Cubs Home Opener: Five Keys to Success in 2016

The Chicago Cubs will open the home portion of their 2016 schedule on Monday night when they welcome the surprisingly hot Cincinnati Reds to Wrigley Field.

The game is not only the first of 81 games at Wrigley, where the Cubs went 49-32 in 2015, but it also marks the debut of several of the team’s newest acquisitions at the Friendly Confines. Players like Jason Heyward and Ben Zobrist will play for the first time in front of the Wrigley faithful, and they’ll look to help continue the team’s hot start.

With a long slate of home games ahead of them, there is one question that naturally is going to be asked a lot on Monday: what will it take for the Cubs to meet the high expectations that fans, and the players themselves, are holding for this season?

With that in mind, there are five keys for the team to take advantage of in the coming months of baseball at Wrigley Field.

Be Multidimensional Offensively

In the 2015 National League Division Series, the Cubs took advantage of a powerful outburst of home run hitting ability to dispatch the St. Louis Cardinals. Everyone seemed to join in on the fun, as Kyle Schwarber led the way to a romping victory.

Unfortunately, the NLCS showed how flawed that approach can be. The Cubs’ bats went cold against an outstanding New York Mets pitching staff, and they found themselves bounced from the playoffs in four straight games.

If the Cubs are going to be successful this season, then they’ll need to learn their lesson and take advantage of some of the new faces in the lineup. Zobrist and Heyward are on-base machines, and if they do their jobs, and if guys like Anthony Rizzo continue to show plate discipline when necessary, then this offense should be able to ride through any power slumps.

Keep Starting Pitchers Rested and Healthy

Late in the 2015 season, guys like Jake Arrieta and Jon Lester seemed to really hit their stride, but things began to fell apart as soon as the postseason began. Both pitchers showed the strain of a full season of pitching, and even though Joe Maddon was able to ride the Arrieta train to the promised land, it couldn’t quite get into the station.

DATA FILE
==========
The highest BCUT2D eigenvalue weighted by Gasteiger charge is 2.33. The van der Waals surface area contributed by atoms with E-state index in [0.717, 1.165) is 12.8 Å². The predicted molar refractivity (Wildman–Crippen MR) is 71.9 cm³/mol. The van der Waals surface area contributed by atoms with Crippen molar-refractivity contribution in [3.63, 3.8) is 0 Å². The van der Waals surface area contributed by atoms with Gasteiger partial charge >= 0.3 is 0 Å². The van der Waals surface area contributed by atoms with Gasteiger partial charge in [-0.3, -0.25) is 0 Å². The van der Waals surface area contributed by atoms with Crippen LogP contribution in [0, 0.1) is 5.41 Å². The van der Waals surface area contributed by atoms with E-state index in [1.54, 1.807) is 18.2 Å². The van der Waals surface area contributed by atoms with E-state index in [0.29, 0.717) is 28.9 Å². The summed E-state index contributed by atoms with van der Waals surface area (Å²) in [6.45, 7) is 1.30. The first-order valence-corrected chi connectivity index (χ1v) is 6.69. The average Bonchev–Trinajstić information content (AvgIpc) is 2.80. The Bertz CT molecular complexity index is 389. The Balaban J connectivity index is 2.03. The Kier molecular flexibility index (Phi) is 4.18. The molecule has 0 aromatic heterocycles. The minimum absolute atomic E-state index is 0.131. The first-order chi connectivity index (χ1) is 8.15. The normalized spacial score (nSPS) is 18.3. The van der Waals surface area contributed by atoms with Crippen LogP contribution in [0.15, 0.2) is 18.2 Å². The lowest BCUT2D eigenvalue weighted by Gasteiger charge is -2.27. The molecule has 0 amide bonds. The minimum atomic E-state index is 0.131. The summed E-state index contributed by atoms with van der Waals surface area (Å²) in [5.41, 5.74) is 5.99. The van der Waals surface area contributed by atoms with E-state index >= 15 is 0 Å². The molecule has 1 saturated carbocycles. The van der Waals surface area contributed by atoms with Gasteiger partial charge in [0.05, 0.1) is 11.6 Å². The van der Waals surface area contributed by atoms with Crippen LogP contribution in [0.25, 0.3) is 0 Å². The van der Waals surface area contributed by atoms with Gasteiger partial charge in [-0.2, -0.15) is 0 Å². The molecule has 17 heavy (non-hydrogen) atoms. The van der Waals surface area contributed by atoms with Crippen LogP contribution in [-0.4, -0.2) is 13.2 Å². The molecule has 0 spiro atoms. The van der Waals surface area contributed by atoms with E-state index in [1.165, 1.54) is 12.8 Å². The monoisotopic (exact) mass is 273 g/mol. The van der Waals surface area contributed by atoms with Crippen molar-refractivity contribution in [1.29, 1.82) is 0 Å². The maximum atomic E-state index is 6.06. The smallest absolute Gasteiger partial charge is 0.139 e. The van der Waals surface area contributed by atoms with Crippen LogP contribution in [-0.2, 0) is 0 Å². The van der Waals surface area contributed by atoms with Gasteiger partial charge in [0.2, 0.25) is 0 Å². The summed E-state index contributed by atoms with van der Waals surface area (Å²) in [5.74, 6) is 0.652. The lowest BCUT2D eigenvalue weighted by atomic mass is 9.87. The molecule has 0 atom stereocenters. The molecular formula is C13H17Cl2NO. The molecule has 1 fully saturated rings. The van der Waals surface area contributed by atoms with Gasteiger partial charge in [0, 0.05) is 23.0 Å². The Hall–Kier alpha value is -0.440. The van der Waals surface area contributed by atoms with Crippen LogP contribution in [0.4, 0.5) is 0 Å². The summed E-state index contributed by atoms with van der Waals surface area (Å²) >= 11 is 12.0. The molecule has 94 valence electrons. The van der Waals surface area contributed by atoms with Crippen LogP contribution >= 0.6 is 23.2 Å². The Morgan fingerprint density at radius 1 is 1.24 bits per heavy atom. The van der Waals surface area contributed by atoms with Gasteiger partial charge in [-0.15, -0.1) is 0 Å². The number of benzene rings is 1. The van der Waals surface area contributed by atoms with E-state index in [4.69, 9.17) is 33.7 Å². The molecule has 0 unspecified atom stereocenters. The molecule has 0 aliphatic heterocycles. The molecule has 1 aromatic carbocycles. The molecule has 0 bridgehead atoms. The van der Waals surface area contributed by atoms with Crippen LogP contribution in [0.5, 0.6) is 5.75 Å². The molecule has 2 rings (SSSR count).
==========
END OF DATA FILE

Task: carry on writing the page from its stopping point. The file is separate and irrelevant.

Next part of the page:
Naturally Arrieta is going to want to throw 100 pitches and go six or more innings every time he pitches, but the Cubs will have to be careful with his deployment. The bullpen is stocked with relievers capable of throwing multiple innings, and if Maddon can resist the urge to just leave Arrieta on the hill at all times, then things should have a different ending in 2016.

Avoid a Sophomore Slump

On a team loaded with talented youngsters, the question of whether or not there are legitimate reasons to fear a sophomore slump has to be answered.

Fortunately for the Cubs, the experiences of 2015 should really help them in this regard. Sure, guys like Kris Bryant will go into power funks, and there will be rocky moments on the road of development for Javier Baez and Jorge Soler, but all three players should be able to ride through them because of the approach that Maddon has advocated and because of the veterans that now surround them in the lineup.

Be Open to Bullpen Experimentation

Maddon has never been accused of locking himself into a specific pattern of pitcher usage during his big league career, and that is going to be an asset this season if the Cubs are going to go far. They have guys looking to make impacts this year, including Justin Grimm and Neil Ramirez, and it will be up to Maddon to make sure that everyone gets the amount of innings that they need.

The real question, of course, will revolve around what changes or tactics Maddon will use. If Hector Rondon hits a rough stretch, will Maddon use him less often in late inning situations? Will Pedro Strop continue to be a solid option in the eighth inning of games?

These questions will need to be answered, but Maddon has to maintain the flexibility that he has shown during these instances in the past.

Take Advantage of Early Season Schedule

The Cubs have one of the easiest April schedules in baseball, playing just three games against an opponent that made the postseason in 2015.

So far, they have been able to take advantage of that, going 5-1 in their first six games (their best six-game record since the 1998 season), but they’ll have to continue to feast upon the weaklings that are in front of them. They have seven games against the Reds and three games against the Brewers in the month, and although they don’t have a lot of games on their home field, they’ll look to feast on the bottom-tier teams and set themselves up well when the schedule gets tougher in May. 

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